By Washington State University
Dear Dr. Universe: How did you get your name? – Byron, 13, Pennsylvania
It turns out a lot of kids around the world have been wondering about the answer to this very question – after all, you don’t hear the name “Dr. Universe” every day.
Believe it or not, I wasn’t entirely sure about the origin of my name. But my friends at the Washington State University Libraries had the answer in their historical archives. Yes, the local library is a great place to visit when you have a big question.
As I read through the archives, I learned that I wouldn’t have my name if it weren’t for two people who worked at the university.
One of these people was Tim Steury, who at the time was writer and editor of WSU’s research magazine Universe. The other person was Bob Smith, who served as dean of the WSU Graduate School.
While most people call me Dr. Universe, my first name is Wendy, and my middle name is Sue. With the last name Universe, that makes my initials W.S.U. You couldn’t ask for a better set of initials, really.
You know, our names are an important part of our identity. Identity means the qualities, beliefs, personality and expressions that make up a person or a group of people. Maybe you even have a nickname that’s part of your identity. Sometimes my friends call me Dr. U for short.
While I was thinking about your question, it also reminded me how scientists often name things, too. For instance, when they discover a new planet, species or element – or come up with a new theory – they have to think of something to call it.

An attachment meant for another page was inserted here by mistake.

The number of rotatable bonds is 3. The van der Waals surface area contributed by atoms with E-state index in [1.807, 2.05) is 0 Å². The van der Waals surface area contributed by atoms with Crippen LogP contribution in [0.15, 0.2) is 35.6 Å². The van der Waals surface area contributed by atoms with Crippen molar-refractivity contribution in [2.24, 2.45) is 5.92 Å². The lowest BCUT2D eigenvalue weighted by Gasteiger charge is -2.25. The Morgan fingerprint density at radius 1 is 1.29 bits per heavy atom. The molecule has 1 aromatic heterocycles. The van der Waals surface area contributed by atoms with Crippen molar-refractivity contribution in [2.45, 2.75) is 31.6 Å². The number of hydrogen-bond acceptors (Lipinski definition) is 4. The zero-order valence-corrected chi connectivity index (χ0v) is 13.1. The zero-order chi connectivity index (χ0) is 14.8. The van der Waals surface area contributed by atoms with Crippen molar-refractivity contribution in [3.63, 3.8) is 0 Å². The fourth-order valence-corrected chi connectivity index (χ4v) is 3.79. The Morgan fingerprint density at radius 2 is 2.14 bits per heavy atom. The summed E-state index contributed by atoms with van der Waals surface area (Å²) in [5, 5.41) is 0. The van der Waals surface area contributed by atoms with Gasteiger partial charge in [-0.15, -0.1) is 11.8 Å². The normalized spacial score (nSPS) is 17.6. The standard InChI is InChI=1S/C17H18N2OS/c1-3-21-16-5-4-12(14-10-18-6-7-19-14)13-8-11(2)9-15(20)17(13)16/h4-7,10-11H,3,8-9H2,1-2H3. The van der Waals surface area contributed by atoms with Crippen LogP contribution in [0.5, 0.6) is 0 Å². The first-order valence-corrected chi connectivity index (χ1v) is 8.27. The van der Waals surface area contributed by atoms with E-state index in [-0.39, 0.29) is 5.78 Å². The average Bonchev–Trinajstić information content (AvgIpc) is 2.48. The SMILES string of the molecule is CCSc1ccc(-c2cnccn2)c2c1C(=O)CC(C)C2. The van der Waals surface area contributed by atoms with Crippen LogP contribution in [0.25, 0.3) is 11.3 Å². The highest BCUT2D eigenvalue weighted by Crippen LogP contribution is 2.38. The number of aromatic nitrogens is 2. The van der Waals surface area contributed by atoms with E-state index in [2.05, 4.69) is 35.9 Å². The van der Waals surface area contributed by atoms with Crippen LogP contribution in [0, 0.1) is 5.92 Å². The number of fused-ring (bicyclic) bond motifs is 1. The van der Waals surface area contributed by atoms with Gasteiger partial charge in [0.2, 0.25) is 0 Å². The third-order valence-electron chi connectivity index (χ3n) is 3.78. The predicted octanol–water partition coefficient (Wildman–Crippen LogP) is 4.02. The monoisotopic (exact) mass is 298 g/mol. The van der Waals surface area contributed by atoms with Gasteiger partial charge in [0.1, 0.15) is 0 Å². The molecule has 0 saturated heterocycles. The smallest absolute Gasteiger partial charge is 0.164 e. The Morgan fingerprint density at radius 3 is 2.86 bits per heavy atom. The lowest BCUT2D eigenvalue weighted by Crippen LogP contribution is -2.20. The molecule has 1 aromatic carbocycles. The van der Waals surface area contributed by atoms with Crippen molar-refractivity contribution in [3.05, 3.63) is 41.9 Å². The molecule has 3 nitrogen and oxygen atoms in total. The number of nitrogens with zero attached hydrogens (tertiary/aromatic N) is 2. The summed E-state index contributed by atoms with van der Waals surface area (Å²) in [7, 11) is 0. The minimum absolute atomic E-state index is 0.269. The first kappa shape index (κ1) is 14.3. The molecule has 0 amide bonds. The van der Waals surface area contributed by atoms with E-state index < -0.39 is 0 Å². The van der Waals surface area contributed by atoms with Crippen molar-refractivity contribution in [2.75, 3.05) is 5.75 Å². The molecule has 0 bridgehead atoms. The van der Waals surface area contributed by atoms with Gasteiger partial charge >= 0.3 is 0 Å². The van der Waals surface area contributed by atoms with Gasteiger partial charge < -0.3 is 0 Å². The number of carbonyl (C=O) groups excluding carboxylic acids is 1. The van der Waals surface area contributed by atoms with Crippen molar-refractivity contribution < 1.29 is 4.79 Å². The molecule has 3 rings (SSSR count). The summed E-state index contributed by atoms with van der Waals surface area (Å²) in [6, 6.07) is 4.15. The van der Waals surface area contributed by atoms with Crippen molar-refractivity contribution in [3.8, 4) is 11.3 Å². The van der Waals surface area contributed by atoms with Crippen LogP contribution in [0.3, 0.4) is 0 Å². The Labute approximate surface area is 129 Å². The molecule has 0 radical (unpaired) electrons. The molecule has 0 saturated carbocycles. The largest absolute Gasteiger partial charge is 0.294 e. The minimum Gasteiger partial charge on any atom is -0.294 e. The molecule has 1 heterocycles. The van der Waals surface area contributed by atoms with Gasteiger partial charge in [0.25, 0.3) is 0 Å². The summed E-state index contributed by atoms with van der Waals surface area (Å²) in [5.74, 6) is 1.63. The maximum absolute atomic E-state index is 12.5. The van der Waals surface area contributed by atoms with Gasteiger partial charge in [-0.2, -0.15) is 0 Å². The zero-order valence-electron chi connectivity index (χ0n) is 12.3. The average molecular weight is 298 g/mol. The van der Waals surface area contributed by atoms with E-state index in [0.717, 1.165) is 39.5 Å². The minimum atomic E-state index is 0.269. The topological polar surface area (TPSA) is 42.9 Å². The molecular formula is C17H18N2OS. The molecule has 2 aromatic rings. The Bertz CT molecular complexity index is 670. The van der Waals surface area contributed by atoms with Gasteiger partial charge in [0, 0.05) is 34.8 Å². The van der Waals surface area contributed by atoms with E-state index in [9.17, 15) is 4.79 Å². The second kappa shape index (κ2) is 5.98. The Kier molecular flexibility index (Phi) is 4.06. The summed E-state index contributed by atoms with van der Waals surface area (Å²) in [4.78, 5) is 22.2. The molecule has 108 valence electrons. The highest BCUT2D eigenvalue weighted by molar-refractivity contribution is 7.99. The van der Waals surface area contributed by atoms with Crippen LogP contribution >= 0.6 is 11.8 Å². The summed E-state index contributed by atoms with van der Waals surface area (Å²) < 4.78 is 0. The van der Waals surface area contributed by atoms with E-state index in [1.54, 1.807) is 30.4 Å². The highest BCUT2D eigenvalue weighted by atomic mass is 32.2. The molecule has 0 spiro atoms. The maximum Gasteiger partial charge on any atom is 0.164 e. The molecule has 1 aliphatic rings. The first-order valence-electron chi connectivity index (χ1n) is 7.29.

In biology, one of the terms for the system of names we use to describe something is called nomenclature. “Nomen” in Latin means “name.” The binominal, or two-term, naming system is what biologists around the world use to describe different animals, insects, bacteria and other living things.
The naming system requires both a species name and the genus name. For example, I am a feline, or Felis catus. Some animals have a species name and genus that are the same. For instance, Pica pica is the magpie, a kind of bird. Mola mola is the ocean sunfish. Bison bison is, well, a bison. There’s even a name for these types of names: tautonyms.
You are a Homo sapien, or human. Individual humans have a variety of different names. They come in all kinds of different languages. All right, here’s a question for you: How did you get your name? Perhaps you can do an investigation of your own.
Ask your family about the origin of your first and last name. Find out if it comes with an interesting story, holds a special meaning, was passed down from someone else or maybe even has a connection to the past.
Ask your family and friends about the stories behind their names, too. When you ask a good question, you never know what you might discover.
Note: Bob Smith will publish a book about his career working in universities this year. Thanks for giving me a name and for sharing our story.
Know a kid with a science question? Adults can help kids submit a question at askdruniverse.wsu.edu/ask for a chance to be featured in a future video, podcast or Q&A post.
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